Friday, January 29, 2010

Sewing Companion Dolls



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Among my vintage sewing
collections, I have many folders
lining the shelves in my
sewing room full of vintage
patterns.
Once upon a time, I used
to have a stall at a
trash 'n' treasure market.
I used to stock much of the stall
with bazaar items, many that I
had made using patterns that
I had purchased either from
new Women's magazines or
from vintage magazines that I found
myself at trash 'n' treasure markets.
I would look for any of thoses that
included patterns for dolls and toys, bazaar items,
items for fetes, babies, and above all,
Christmas gifts.
Not to say that once I had access to
a computer ..... well, the whole
world opened up to me!! 

Sewing Companion Dolls

Would it be fair to say that these
companion dolls have evolved from
the chatelaine?


They serve the same purpose - to hold
all the necessary sewing equipment needed
and close-by for the needlewoman.
The pictures below are taken from
vintage magazines and a commercial
pattern. The dolls are both novel
and charming.


This is Grizelda, and she has the added
bonus of being a workbag.
(1930's)

 

This is Sally Spool from
Star Gift Book No. 48
The American Thread Company
(1930's)





This is the "Sewing Doll" from
Simplicity Crafts 5227.
(2004)





This is called "Johnny-on-the-spot",
a crocheted cowboy from 
Crochet Money-Makers for your Bazaar
Book No. 278 
J & P Coats . Clark's ONT
(1951)

 

This is "Sammy Spool"
another crocheted doll from
Gifts Galore by
Coats & Clark's Book No. 183
(1968)




This sweetie is a design from the
well-known Jean Greenhowe of
the English Women's Weekly, a fabulous
designer of dolls, toys, and
gifts, knitted and sewn as well as wooden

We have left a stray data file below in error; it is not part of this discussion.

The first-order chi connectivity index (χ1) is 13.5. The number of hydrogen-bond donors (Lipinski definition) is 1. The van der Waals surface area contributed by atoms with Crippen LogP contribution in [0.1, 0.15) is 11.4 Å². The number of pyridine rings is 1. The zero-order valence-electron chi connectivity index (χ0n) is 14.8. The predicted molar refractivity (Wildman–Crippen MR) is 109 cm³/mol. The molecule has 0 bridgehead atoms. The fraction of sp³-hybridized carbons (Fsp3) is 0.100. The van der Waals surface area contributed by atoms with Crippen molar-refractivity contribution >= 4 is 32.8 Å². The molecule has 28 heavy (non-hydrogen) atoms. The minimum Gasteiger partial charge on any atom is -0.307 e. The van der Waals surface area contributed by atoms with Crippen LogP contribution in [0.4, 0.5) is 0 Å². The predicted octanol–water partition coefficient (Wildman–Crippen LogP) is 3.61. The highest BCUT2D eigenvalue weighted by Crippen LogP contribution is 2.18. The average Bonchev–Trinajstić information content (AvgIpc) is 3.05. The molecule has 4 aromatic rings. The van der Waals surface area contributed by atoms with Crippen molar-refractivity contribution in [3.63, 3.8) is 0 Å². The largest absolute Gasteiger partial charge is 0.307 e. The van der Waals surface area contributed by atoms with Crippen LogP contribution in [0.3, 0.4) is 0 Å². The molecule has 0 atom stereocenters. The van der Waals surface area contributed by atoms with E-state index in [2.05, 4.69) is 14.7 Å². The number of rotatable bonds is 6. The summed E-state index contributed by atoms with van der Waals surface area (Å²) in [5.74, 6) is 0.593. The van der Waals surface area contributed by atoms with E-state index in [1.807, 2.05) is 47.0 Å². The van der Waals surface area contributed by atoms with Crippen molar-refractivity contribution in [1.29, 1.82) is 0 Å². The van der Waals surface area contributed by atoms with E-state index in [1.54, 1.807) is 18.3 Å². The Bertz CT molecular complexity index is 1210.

toys. (1983)
I actually picked up a handmade doll
from a local bazaar about 25 years ago, paying
just $2. I still have this doll (pic below)
and discovered that it is the Jean Greenhowe
sewing doll just 20 years later when I
managed to come across the EWW
magazine issue with the pattern included.




It may be not quite as well made as the
original, but I still like her.
One day I will attempt to make one of
my own.
In the course of "vintage
sewing" collecting, I have also
found these two delightful versions
below.




There is a website called "Gail Wilson Designs"
which sell as a kit or a completed doll called -
"The Ladies Home Sewing Companion"
All of Gail Wilson Dolls are an absolute
delight and worth the visit ....
Click HERE for the New Items
and scroll down to see the "sewing"
dolls.


∞∞∞∞∞∞∞


7 comments:

Floss said...

Those, are fascinating! I have a tinly little 1930s chatelaine, but I don't think I ever saw a sewing doll - surely I did, though, as my Grandma used to take me to all her handicraft bazzars, as they were known!

crazyhaberdasher said...

Thanks Floss, perhaps you did see them! .... along with pincushions they were/are a popular bazaar and fete item.
cheers, Maz in Oz

Gina said...

What a nice collection! I've made a regular chatelaine that hangs around the neck but have not seen the dolls like this, or quite as elaborate as these. Actually I do have one pattern that isn't here but I think it's very similar.

crazyhaberdasher said...

Hi Gina! ... thankyou, I would love to see your pattern!
cheers, Maz

Gina E. said...

Another Gina - LOL - must go and visit her! But before I do, I love this collection, Marian - they are all so cute. I don't recall seeing anything like them, but I really can't remember much about any sewing gear in my childhood, except Mum's Singer treadle machine.
If you have time to visit my blog, you'll see something that may be of interest to you, if you haven't already got one yourself!

crazyhaberdasher said...

Thankyou Gina E - no, I only remember our school fetes with handmade dolls' clothes and old books!

Purple Pony Art said...

I just wanted to let you know I awarded you The Sunshine Award!

http://purple-pony-art.blogspot.com/2010/04/belated-blogging.html

These sewing dolls bring back some memories for me - I remember how enchanting a tin of sewing supplies was when I was a kid, especially the wooden spools! It's too bad some thing go out of style :-)